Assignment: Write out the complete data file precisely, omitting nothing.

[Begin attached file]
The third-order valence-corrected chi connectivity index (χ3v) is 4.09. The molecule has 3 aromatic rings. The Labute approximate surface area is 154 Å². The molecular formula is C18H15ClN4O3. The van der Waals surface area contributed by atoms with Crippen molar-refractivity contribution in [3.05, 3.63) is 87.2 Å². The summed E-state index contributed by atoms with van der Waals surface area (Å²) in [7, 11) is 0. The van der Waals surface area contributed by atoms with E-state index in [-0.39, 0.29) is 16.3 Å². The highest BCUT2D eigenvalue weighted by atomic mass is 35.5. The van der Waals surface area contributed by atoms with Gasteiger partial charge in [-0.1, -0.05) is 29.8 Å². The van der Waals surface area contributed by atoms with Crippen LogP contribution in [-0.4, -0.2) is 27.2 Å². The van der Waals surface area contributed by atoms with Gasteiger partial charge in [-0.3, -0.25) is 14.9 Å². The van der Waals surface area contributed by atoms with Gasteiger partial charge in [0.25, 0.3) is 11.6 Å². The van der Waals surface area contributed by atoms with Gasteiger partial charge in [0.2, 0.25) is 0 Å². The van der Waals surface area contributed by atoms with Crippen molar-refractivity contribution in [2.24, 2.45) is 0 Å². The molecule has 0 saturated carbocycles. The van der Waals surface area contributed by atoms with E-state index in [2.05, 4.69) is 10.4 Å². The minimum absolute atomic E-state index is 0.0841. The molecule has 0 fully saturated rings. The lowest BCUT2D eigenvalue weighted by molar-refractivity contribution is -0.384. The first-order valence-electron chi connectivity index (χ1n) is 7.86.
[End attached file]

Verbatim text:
The third-order valence-corrected chi connectivity index (χ3v) is 4.09. The molecule has 3 aromatic rings. The Labute approximate surface area is 154 Å². The molecular formula is C18H15ClN4O3. The van der Waals surface area contributed by atoms with Crippen molar-refractivity contribution in [3.05, 3.63) is 87.2 Å². The summed E-state index contributed by atoms with van der Waals surface area (Å²) in [7, 11) is 0. The van der Waals surface area contributed by atoms with E-state index in [-0.39, 0.29) is 16.3 Å². The highest BCUT2D eigenvalue weighted by atomic mass is 35.5. The van der Waals surface area contributed by atoms with Gasteiger partial charge in [-0.1, -0.05) is 29.8 Å². The van der Waals surface area contributed by atoms with Crippen LogP contribution in [-0.4, -0.2) is 27.2 Å². The van der Waals surface area contributed by atoms with Gasteiger partial charge in [-0.3, -0.25) is 14.9 Å². The van der Waals surface area contributed by atoms with Gasteiger partial charge in [0.25, 0.3) is 11.6 Å². The van der Waals surface area contributed by atoms with Gasteiger partial charge in [0.2, 0.25) is 0 Å². The van der Waals surface area contributed by atoms with Crippen molar-refractivity contribution in [2.24, 2.45) is 0 Å². The molecule has 0 saturated carbocycles. The van der Waals surface area contributed by atoms with E-state index in [2.05, 4.69) is 10.4 Å². The minimum absolute atomic E-state index is 0.0841. The molecule has 0 fully saturated rings. The lowest BCUT2D eigenvalue weighted by molar-refractivity contribution is -0.384. The first-order valence-electron chi connectivity index (χ1n) is 7.86.